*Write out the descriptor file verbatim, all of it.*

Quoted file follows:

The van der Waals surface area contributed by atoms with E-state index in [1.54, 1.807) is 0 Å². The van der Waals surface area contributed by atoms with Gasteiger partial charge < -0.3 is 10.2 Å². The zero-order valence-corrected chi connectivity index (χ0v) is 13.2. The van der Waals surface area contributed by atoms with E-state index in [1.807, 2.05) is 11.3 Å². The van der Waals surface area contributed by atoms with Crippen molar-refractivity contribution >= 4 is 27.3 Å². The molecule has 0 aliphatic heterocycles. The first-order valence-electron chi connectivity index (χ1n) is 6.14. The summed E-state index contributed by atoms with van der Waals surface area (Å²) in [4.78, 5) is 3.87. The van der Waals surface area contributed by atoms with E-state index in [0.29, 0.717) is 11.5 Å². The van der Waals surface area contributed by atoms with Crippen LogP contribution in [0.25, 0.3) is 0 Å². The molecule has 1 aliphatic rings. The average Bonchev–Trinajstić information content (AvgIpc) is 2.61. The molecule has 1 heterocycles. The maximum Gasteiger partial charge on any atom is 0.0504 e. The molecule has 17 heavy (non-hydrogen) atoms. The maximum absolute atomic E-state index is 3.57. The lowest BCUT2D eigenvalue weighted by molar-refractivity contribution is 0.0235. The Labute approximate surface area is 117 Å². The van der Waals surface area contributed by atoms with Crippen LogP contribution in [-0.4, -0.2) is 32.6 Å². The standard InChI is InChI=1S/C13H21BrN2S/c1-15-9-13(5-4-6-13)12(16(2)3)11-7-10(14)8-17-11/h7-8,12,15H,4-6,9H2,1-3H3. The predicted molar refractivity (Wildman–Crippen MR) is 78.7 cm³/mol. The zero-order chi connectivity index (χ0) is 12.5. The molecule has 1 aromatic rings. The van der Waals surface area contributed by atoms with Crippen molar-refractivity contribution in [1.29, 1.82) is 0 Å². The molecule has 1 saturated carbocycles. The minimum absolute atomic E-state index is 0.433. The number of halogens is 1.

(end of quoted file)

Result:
The van der Waals surface area contributed by atoms with E-state index in [1.54, 1.807) is 0 Å². The van der Waals surface area contributed by atoms with Gasteiger partial charge < -0.3 is 10.2 Å². The zero-order valence-corrected chi connectivity index (χ0v) is 13.2. The van der Waals surface area contributed by atoms with E-state index in [1.807, 2.05) is 11.3 Å². The van der Waals surface area contributed by atoms with Crippen molar-refractivity contribution >= 4 is 27.3 Å². The molecule has 0 aliphatic heterocycles. The first-order valence-electron chi connectivity index (χ1n) is 6.14. The summed E-state index contributed by atoms with van der Waals surface area (Å²) in [4.78, 5) is 3.87. The van der Waals surface area contributed by atoms with E-state index in [0.29, 0.717) is 11.5 Å². The van der Waals surface area contributed by atoms with Crippen LogP contribution in [0.25, 0.3) is 0 Å². The molecule has 1 aliphatic rings. The average Bonchev–Trinajstić information content (AvgIpc) is 2.61. The molecule has 1 heterocycles. The maximum Gasteiger partial charge on any atom is 0.0504 e. The molecule has 17 heavy (non-hydrogen) atoms. The maximum absolute atomic E-state index is 3.57. The lowest BCUT2D eigenvalue weighted by molar-refractivity contribution is 0.0235. The Labute approximate surface area is 117 Å². The van der Waals surface area contributed by atoms with Crippen LogP contribution in [-0.4, -0.2) is 32.6 Å². The standard InChI is InChI=1S/C13H21BrN2S/c1-15-9-13(5-4-6-13)12(16(2)3)11-7-10(14)8-17-11/h7-8,12,15H,4-6,9H2,1-3H3. The predicted molar refractivity (Wildman–Crippen MR) is 78.7 cm³/mol. The zero-order chi connectivity index (χ0) is 12.5. The molecule has 1 aromatic rings. The van der Waals surface area contributed by atoms with Crippen molar-refractivity contribution in [1.29, 1.82) is 0 Å². The molecule has 1 saturated carbocycles. The minimum absolute atomic E-state index is 0.433. The number of halogens is 1.